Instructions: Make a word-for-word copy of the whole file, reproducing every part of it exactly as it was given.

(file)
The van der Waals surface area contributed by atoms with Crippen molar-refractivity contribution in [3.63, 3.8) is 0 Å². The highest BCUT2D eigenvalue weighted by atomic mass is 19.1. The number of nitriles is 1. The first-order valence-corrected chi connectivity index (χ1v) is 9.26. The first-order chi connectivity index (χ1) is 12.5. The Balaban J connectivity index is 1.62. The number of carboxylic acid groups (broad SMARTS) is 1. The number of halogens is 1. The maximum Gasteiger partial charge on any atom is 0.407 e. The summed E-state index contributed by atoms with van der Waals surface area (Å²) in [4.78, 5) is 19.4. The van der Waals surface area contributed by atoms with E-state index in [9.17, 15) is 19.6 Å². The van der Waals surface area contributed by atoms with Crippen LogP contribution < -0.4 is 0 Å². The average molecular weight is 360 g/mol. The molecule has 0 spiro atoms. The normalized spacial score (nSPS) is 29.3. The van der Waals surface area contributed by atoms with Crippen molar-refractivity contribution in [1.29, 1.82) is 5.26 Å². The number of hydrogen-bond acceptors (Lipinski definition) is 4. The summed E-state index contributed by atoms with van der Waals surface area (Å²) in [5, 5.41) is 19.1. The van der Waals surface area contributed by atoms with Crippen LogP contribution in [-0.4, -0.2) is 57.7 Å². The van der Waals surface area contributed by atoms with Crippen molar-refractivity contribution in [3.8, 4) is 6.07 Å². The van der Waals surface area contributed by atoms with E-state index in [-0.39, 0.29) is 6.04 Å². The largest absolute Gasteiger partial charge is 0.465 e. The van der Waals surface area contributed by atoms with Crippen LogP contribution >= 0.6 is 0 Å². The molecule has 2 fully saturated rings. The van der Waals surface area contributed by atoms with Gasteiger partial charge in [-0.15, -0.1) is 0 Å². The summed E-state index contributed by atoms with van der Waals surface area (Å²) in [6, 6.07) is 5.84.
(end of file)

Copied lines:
The van der Waals surface area contributed by atoms with Crippen molar-refractivity contribution in [3.63, 3.8) is 0 Å². The highest BCUT2D eigenvalue weighted by atomic mass is 19.1. The number of nitriles is 1. The first-order valence-corrected chi connectivity index (χ1v) is 9.26. The first-order chi connectivity index (χ1) is 12.5. The Balaban J connectivity index is 1.62. The number of carboxylic acid groups (broad SMARTS) is 1. The number of halogens is 1. The maximum Gasteiger partial charge on any atom is 0.407 e. The summed E-state index contributed by atoms with van der Waals surface area (Å²) in [4.78, 5) is 19.4. The van der Waals surface area contributed by atoms with E-state index in [9.17, 15) is 19.6 Å². The van der Waals surface area contributed by atoms with Crippen LogP contribution < -0.4 is 0 Å². The average molecular weight is 360 g/mol. The molecule has 0 spiro atoms. The normalized spacial score (nSPS) is 29.3. The van der Waals surface area contributed by atoms with Crippen molar-refractivity contribution in [1.29, 1.82) is 5.26 Å². The number of hydrogen-bond acceptors (Lipinski definition) is 4. The summed E-state index contributed by atoms with van der Waals surface area (Å²) in [5, 5.41) is 19.1. The van der Waals surface area contributed by atoms with Crippen LogP contribution in [-0.4, -0.2) is 57.7 Å². The van der Waals surface area contributed by atoms with Crippen molar-refractivity contribution in [3.8, 4) is 6.07 Å². The van der Waals surface area contributed by atoms with E-state index in [-0.39, 0.29) is 6.04 Å². The largest absolute Gasteiger partial charge is 0.465 e. The van der Waals surface area contributed by atoms with Crippen LogP contribution >= 0.6 is 0 Å². The molecule has 2 fully saturated rings. The van der Waals surface area contributed by atoms with Gasteiger partial charge in [-0.15, -0.1) is 0 Å². The summed E-state index contributed by atoms with van der Waals surface area (Å²) in [6, 6.07) is 5.84.